Here are highlights of Gov. Phil Batt’s State of the State message to the Legislature Monday:
Batt suggested that Idaho may want to re-examine, or even do away with, the tenure system for teachers and college professors.
He called for a broad discussion of what types of gambling should or shouldn’t be allowed in Idaho, on or off Indian reservations.
Proposed limits on initiatives to avoid “a California-style ballot in our state.” That proposal drew the loudest applause of the speech.
Announced that he’ll push for comprehensive campaign finance reforms, including limits on contributions, a ban on foreign and out-of-state contributions and a look at how to limit independent expenditures.
Proposed repealing a law that denies driver’s licenses to high school dropouts, because it rarely has been used. Batt allowed the measure to become law without his signature last year.
Said he’ll support allowing Idaho’s environmental audit law to expire. The law, which gives polluters immunity and confidentiality if they file audit reports about their polluting, has raised “serious questions,” Batt said.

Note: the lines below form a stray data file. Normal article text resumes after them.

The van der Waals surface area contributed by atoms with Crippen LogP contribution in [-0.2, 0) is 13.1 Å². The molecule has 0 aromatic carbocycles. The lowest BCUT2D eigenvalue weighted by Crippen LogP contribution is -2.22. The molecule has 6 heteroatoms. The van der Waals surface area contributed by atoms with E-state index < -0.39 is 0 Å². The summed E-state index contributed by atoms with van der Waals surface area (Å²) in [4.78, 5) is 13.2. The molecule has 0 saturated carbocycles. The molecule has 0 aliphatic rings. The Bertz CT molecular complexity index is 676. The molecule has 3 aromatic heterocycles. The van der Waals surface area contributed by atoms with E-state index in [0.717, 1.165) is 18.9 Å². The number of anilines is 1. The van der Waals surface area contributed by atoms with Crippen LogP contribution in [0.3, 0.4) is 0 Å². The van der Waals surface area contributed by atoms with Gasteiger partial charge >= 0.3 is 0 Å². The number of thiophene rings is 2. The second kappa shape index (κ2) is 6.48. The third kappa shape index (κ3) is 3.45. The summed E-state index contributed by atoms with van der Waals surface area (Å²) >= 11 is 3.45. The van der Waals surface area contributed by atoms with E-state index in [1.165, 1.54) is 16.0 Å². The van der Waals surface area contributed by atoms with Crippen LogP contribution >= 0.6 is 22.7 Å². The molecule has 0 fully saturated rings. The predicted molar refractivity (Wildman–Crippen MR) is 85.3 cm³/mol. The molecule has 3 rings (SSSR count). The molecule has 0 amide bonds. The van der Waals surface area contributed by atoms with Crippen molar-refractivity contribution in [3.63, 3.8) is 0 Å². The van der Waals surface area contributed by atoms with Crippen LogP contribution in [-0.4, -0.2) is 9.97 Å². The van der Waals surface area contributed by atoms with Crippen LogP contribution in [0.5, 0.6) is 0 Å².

Idaho shouldn’t deny basic medical services or school to legal aliens, he said. Some states are moving in that direction.
Proposed a six-month grace period for farmers who are newly required to get worker’s compensation insurance for their employees.
Vowed to continue to work to allow members of minority groups to “reach their full economic potential.”
Proposed eliminating the so-called “marriage penalty” from Idaho’s income tax but raising other income taxes to make up the difference.
Said he’s appointed a committee to come up with new policies for hiring, firing and handling grievances from state employees.
Pledged to work to save ocean-going fish by returning to a more natural river system, but only if Idaho water and electric rates are protected.